1. Anybody defending this needs to get their humanity checked.

          Basically the best they can come up with is ‘Trump is an evil bastard who eats babies and SHS works for Trump ergo she deserves to be humiliated publicly’.

          In other words, as we’ve said many times before, they’re hypocritical retards.

          Worse, it sounds as though the ‘principled’ woman of the RH harassed SHS after she quietly left and went to a restaurant across the street.

          It had nothing to do with principles.

          1. Someone (Gosh, maybe me!) should create a script that takes a block of text as input and determines if the text was written by an insufferable douchebag. The criteria would need to be ironed out, but I could see it working well enough.
            Needless to say, most people who wrote for Gawker (like the author of Chipper’s linked article) are insufferable douchebags, and you don’t need a script to tell you that.

            1. Scocca may be an insufferable douchebag, for all I know, but this is a classic.

          2. Slightly OT, as I was reading Maxine Waters’s call out to form mobs and drive Republicans out of society, I had a vision of a large group of people gathering on someone’s front lawn, chanting for that family to get out, and maybe, just maybe, burning a cross for a little dramatic effect.

            In better news, Maxine has debunked:
            a. Safe Spaces
            b. Hate Speech

          3. Everything else being equal, I wonder what the Red Hen’s revenues will be 6 months from now.

            1. Ask that about Chick-fil-a. After a group publicly shamed and boycotted the restaurant, a counter-signaling group made it a point to storm the restaurant with orders for chicken sandwiches and waffle fries.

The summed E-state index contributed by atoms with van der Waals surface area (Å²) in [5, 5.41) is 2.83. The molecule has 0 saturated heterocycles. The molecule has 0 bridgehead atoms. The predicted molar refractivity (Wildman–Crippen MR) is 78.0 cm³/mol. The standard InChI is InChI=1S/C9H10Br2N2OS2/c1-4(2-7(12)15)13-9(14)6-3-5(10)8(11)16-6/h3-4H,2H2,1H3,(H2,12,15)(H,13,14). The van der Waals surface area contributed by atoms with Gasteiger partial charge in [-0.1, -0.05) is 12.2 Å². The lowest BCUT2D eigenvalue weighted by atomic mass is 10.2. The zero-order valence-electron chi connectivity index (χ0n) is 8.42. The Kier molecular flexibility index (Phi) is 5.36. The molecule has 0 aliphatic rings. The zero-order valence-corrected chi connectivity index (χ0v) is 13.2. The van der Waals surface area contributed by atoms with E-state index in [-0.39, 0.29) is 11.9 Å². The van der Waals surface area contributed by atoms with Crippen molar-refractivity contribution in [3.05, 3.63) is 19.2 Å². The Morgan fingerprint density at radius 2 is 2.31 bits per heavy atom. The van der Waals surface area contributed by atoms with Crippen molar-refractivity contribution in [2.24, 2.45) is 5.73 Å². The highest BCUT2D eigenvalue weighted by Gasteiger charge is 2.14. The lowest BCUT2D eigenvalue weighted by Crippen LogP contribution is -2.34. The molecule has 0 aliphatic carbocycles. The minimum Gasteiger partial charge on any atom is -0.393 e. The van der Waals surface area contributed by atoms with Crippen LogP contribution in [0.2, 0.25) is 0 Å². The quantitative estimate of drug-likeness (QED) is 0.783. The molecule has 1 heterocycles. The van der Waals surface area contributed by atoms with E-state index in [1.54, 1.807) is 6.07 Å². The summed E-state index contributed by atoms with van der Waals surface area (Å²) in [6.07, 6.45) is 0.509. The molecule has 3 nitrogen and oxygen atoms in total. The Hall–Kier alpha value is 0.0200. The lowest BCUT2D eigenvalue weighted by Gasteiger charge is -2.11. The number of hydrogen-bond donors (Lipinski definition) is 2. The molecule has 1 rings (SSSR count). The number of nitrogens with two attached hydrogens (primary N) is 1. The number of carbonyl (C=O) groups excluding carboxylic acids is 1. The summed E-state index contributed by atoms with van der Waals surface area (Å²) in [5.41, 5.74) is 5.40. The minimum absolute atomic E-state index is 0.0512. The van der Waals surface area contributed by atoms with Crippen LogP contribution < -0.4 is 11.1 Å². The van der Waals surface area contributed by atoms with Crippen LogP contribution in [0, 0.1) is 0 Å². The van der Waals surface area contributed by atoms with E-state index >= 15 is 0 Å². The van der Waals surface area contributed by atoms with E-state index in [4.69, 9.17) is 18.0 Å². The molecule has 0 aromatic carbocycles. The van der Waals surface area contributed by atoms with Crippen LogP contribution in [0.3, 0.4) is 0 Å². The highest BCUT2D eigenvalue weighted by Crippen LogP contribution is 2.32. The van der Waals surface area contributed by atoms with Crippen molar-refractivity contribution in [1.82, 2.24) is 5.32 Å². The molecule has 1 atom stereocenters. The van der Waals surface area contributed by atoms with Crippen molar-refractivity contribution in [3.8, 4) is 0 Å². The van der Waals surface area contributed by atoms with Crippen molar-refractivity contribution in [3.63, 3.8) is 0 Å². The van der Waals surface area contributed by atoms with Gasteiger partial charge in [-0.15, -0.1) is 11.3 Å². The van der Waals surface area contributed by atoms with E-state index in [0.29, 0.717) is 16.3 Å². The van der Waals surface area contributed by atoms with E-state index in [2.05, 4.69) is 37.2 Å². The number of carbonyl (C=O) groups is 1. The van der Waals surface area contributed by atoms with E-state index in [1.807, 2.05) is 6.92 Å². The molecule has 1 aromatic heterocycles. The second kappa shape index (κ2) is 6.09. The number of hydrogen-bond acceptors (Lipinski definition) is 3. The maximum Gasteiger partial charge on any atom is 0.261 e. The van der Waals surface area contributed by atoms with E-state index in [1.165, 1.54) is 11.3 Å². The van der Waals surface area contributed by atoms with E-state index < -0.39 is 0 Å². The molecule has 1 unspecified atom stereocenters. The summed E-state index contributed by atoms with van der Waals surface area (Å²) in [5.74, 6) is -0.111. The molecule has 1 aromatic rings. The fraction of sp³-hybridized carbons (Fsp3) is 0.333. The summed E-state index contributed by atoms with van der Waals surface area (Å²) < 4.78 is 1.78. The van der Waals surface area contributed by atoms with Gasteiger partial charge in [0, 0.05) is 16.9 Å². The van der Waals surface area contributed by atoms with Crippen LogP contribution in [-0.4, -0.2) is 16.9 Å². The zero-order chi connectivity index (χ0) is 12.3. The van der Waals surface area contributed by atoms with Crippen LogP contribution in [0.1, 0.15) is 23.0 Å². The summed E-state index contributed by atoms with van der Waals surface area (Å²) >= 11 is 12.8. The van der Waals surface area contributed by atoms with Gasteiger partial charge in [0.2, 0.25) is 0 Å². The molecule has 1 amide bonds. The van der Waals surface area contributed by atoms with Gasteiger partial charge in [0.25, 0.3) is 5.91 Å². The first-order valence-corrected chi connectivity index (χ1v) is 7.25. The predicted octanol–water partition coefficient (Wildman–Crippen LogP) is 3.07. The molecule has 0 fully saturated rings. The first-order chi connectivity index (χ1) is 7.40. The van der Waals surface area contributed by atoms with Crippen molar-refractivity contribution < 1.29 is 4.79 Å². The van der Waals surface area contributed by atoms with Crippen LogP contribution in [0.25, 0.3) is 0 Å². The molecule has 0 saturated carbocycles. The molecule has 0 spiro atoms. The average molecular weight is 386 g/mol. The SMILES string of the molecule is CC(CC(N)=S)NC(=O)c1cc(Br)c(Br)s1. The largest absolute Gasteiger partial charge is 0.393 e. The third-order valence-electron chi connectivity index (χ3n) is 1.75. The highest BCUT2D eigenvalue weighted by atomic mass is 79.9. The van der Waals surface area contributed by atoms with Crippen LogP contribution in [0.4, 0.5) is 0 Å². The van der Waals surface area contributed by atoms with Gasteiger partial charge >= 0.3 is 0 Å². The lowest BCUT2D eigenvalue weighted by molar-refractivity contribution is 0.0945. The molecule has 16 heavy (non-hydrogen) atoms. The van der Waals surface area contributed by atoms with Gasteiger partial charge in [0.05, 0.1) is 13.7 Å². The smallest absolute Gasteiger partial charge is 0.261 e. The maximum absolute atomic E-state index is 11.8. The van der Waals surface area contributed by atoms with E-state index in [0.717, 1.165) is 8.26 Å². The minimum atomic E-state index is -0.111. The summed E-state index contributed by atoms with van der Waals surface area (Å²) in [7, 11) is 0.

In the end, I think Chick-fil-a is doing pretty well. They are the mascot for a certain group of people. I think the Red Hen will do similarly well, being the mascot for a different group of people.
              Heck, visiting arch-liberals may make it a point to make a pilgrimage to the Red Hen after visiting the Lincoln Memorial, the African American Museum, and similar sites.

  7. The Bethesda veteran [Todd Howard] was interviewed by a number of outlets during E3, and in one pre-E3 interview conducted before the game’s official reveal (via Noclip) he was asked about the game. His only response to its nature was that it’s “the biggest most epic science fiction thing you could possibly imagine.”

    Bethesda VP Pete Hines also sounded off in another interview (via Gamespot) with “It’s an incredibly ambitious project. That game is crazy. It’s ambitious and insane and awesome in all of best possible Bethesda Game Studios ways.”

    Are there still people who believe this man’s sugary lies?

    1. Whatever, get back to me when his eyes stop being so hypnotizing.

  8. Good luck to Ross. But it won’t happen. He’s not being punished because of the severity of the damage his ‘crimes’ caused but rather because he defied the system. He is an example and they won’t overturn it. No way.

  9. Is there a link to this guy’s canteen fund? I’d like to send him $20 for coffee and chips, hopefully he can sell it for a profit and become “prison rich”.